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I would like to create an operator that would trigger a pie menu containing the "pivot center modes" in it (median point, individual origins, 3d cursor, ...).

Now I could get started with the code below (from that topic: bpy: how do I list the "pivot center for rotation/scaling" items?

import bpy

def piebut(self, context):
    layout = self.layout
    op = layout.operator("wm.context_pie_enum")
    op.data_path = "space_data.pivot_point"

def register():
    bpy.types.VIEW3D_HT_header.prepend(piebut)

def unregister():
    bpy.types.VIEW3D_HT_header.remove(piebut)


if __name__ == "__main__":
    register()

The code above will add a button to the 3dView header, and when you press that button, it will display a pie menu with the "pivot center modes" items in it.

However, I would like to convert this to an operator, so that I can ultimately press a shortcut key to open the pie menu directly (without having to click a button).

Now I've tried this without luck:

import bpy


class LING_OT_PIEMENU_PivotCenterModes(bpy.types.Operator):
    """A pie menu to select the pivot center for rotation and scaling"""
    bl_idname = "view3d.ling_piemenu_pivot_center_modes"
    bl_label = "Pivot center for rotation/scaling"

    def execute(self, context):
        bpy.ops.wm.context_pie_enum("space_data.pivot_point" )
        return {'FINISHED'}


# just for quick testing inside the blend file
bpy.utils.register_class(LING_OT_PIEMENU_PivotCenterModes)

I've changed those lines:

layout = self.layout
op = layout.operator("wm.context_pie_enum")

to this line:

bpy.ops.wm.context_pie_enum("space_data.pivot_point" )

because layout = self.layout was returning a None type, so I thought the layout property was not available from the operator class, and so I tried to call the context_pie_enum method in a different manner, but now I've got this error:

TypeError: Calling operator "bpy.ops.wm.context_pie_enum" error, expected a string enum in ('INVOKE_DEFAULT', 'INVOKE_REGION_WIN', 'INVOKE_REGION_CHANNELS', 'INVOKE_REGION_PREVIEW', 'INVOKE_AREA', 'INVOKE_SCREEN', 'EXEC_DEFAULT', 'EXEC_REGION_WIN', 'EXEC_REGION_CHANNELS', 'EXEC_REGION_PREVIEW', 'EXEC_AREA', 'EXEC_SCREEN')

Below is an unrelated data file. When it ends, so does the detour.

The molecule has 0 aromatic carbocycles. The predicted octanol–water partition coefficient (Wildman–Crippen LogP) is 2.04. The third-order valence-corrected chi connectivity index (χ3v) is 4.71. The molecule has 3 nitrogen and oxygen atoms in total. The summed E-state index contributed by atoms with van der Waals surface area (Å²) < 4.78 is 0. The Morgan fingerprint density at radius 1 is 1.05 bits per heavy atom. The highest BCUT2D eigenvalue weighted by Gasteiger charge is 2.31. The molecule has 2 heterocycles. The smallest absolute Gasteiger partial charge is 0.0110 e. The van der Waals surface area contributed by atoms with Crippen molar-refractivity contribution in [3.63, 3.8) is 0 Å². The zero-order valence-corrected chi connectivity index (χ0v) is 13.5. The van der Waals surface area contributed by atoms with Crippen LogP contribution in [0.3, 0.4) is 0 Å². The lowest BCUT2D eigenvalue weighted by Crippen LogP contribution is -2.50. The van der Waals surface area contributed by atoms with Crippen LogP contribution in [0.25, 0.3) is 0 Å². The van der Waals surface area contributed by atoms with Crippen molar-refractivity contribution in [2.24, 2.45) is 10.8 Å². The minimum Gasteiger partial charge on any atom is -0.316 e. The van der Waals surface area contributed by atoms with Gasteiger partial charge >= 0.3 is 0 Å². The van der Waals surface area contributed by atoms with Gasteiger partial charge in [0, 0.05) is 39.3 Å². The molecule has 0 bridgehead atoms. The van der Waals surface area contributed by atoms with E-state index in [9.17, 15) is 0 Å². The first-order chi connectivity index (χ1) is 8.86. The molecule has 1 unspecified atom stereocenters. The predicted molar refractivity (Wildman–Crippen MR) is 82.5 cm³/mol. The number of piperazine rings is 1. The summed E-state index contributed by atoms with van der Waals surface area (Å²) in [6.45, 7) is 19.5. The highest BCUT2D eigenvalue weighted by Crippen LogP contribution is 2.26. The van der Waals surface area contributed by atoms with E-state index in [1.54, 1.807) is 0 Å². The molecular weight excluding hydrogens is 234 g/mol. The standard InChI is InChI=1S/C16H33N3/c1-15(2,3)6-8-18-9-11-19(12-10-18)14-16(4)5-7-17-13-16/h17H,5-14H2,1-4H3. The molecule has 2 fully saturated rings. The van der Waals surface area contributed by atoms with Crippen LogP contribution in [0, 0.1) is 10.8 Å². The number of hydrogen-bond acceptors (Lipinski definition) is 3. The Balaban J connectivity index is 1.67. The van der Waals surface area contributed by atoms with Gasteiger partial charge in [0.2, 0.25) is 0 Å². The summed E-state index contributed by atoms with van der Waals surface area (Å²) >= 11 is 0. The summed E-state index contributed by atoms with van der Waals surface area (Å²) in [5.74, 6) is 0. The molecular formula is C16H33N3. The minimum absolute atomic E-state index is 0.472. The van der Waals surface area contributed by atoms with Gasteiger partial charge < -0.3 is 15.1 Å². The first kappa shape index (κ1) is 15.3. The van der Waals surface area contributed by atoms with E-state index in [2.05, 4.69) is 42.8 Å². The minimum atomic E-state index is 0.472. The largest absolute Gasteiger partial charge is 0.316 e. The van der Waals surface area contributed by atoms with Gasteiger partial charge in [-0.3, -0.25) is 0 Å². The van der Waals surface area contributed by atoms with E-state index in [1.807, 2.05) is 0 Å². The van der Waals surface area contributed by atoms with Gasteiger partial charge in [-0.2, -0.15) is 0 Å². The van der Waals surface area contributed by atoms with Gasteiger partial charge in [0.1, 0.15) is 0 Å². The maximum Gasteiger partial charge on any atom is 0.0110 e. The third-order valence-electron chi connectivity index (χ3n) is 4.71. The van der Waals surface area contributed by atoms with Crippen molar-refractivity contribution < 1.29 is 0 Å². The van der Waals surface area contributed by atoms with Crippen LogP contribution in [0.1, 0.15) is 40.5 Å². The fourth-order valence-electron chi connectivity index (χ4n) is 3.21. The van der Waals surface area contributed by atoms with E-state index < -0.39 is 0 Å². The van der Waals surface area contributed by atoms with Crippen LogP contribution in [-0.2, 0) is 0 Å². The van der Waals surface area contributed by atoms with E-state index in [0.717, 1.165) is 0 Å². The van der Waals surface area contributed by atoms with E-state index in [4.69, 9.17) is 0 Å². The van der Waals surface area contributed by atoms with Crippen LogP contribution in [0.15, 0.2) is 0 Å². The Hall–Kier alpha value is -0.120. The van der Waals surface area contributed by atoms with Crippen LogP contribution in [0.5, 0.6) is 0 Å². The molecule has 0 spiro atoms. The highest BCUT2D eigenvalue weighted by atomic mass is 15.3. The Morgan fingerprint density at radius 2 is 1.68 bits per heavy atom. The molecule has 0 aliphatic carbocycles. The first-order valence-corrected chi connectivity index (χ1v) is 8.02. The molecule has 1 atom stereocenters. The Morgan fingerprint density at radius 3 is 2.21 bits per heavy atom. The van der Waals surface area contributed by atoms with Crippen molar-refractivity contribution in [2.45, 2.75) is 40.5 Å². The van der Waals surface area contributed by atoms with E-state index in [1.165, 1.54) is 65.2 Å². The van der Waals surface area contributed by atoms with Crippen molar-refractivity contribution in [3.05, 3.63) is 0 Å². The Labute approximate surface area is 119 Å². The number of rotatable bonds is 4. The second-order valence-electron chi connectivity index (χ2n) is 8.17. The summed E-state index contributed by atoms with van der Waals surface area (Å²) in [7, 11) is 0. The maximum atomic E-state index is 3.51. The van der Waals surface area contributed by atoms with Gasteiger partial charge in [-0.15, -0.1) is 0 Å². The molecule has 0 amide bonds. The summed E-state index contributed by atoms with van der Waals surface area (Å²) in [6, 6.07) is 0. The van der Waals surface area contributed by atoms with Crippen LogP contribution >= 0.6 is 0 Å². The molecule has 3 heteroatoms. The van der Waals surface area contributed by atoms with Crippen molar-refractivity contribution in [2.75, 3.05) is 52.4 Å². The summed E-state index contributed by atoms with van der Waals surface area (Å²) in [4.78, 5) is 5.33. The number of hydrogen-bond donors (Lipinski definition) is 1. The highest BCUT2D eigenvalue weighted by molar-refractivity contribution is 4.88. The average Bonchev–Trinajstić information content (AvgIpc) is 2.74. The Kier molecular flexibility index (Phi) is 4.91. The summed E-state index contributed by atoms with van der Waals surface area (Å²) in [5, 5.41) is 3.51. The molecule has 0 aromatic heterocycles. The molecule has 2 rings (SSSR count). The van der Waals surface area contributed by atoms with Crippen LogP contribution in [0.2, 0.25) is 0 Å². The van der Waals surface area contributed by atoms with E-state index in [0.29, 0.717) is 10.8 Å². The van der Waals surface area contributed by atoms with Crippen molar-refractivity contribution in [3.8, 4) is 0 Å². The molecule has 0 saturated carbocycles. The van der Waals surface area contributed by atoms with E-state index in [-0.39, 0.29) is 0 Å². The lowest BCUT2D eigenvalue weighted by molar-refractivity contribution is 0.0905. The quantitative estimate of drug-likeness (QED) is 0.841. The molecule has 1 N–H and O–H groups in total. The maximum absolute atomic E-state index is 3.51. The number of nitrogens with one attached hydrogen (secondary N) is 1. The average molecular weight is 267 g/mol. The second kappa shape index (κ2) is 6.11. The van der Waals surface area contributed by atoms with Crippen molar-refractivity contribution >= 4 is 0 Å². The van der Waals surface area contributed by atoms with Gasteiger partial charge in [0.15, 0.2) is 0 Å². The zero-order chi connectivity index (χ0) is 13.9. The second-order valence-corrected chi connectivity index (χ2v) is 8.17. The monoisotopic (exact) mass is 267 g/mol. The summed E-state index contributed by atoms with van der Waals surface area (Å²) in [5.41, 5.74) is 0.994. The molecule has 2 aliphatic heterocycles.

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It already is an operator.

There is no need to create another operator to call an operator, so it can be given a shortcut.

Can add a keymap to it directly. The field to data_path ignore if appears disabled, select and type in the required RNA path from context.

enter image description here shortcut set to ⇧ Shiftz (disabled the toggle render shading)

or created via code (example)

import bpy

wm = bpy.context.window_manager
kc = wm.keyconfigs.user

km = kc.keymaps['3D View']
kmi = km.keymap_items.new('wm.context_pie_enum', 'Z', 'PRESS', shift=True)
kmi.properties.data_path = "space_data.pivot_point"

Alternatively it can be added as an expanding pie menu item in your original question code via

op = pie.operator("wm.context_pie_enum")
op.data_path = "space_data.pivot_point"

To call an operator from code, all operator properties must be passed as keyword arguments

bpy.ops.wm.context_pie_enum(data_path="space_data.pivot_point")  

The first argument of an operator call can be a string if it is one of the operator context enums, eg 'INVOKE_DEFAULT'. See error message in question for full list. Another type of argument is a dictionary of context override members.

bpy.ops.wm.context_pie_enum('INVOKE_DEFAULT', data_path="space_data.pivot_point") 
c = {"area": context.screen.areas[4]} # will need more than just area.
bpy.ops.wm.context_pie_enum(c, data_path="space_data.pivot_point")
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